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China urged to promote wider 3G competition
2004-11-11 00:19:23 XinhuaEnglish
BEIJING, Nov. 11(Xinhuanet)-- A telecommunications policy think-tank is proposing the mainland build three separate third-generation(3G) mobile networks, each based on a different technological platform, to promote competition, China Radio International reported Thursday. The China Academy of Telecommunications Research has also advised the government that it can afford to wait for the country's home-grown 3G technology- TD-SCDMA- to develop further before it issues 3G licences.

"There is plenty of time to mull over 3G questions and formulate policy," said Chen Jinqiao, the think-tank's director of the Institute of Telecommunication Policy.

The research body operates under the Ministry of Information Industry, which regulates the telecommunications sector.

Mr Chen said the development of TD-SCDMA would first require construction of a network large enough to generate the investment capital needed.

"From our experience in 2G, we've seen that the competition among two nationwide GSM networks was ineffective," he said.

Mr Chen believed the best way to promote competition was to allow all three major 3G technologies to compete with each other on a nationwide scale.

"It was not until China Unicom built a nationwide CDMA network that the country's mobile service competition landscape improved. We should avoid the same mistake when it comes to 3G," he said.

His comments seemed to rule out the suggestion of some carriers that the relatively immature TD-SCDMA technology could supplement the core WCDMA or CDMA2000 networks on a regional basis.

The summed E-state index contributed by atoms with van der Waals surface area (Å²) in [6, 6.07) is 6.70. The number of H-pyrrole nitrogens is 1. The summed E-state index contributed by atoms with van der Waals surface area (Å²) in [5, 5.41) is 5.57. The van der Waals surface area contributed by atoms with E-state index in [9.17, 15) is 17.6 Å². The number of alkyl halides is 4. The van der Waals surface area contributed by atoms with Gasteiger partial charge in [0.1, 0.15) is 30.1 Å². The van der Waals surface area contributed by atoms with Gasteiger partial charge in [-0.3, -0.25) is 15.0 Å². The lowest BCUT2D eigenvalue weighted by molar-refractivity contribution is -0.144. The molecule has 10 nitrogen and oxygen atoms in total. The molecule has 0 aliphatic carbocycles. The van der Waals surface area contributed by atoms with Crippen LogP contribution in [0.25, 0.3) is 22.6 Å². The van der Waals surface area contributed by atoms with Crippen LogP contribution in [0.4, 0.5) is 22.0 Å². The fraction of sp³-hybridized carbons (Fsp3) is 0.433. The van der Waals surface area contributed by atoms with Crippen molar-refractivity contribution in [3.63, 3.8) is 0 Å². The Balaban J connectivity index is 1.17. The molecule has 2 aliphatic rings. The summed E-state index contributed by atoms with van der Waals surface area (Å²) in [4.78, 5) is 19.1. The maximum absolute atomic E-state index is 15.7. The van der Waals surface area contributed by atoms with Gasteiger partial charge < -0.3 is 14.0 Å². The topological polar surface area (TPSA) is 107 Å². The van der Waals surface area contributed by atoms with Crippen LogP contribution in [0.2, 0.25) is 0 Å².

Sources close to the ministry told the South China Morning Post that full-scale field trials on all three 3G technologies had been completed. Six operators and 12 vendors in different cities participated, submitting reports and suggestions to the ministry's 3G advisory group last month.

But officials of the research body publicly denied yesterday that the TD-SCDMA standard had been fully evaluated.

"It's only an experiment," an official told Associated Press in Beijing."We can't make any conclusions right now."

Nonetheless, sources told the Post that the test results showed poor network reliability, patchy 2G-3G interoperability and other problems. Of the three platforms, WCDMA appeared to be the most mature, followed by CDMA2000.

Mr Chen admitted performance of certain parts of the mainland technology needed improvement."The problem with TD-SCDMA is that vendor participation remains limited. I believe more foreign vendors with strong[research and development] capability will join in."

Alcatel Shanghai Bellwas has reportedly agreed to invest 150 million yuan in Datang Mobile- a TD-SCDMA advocate- to jointly develop handsets for the technology.


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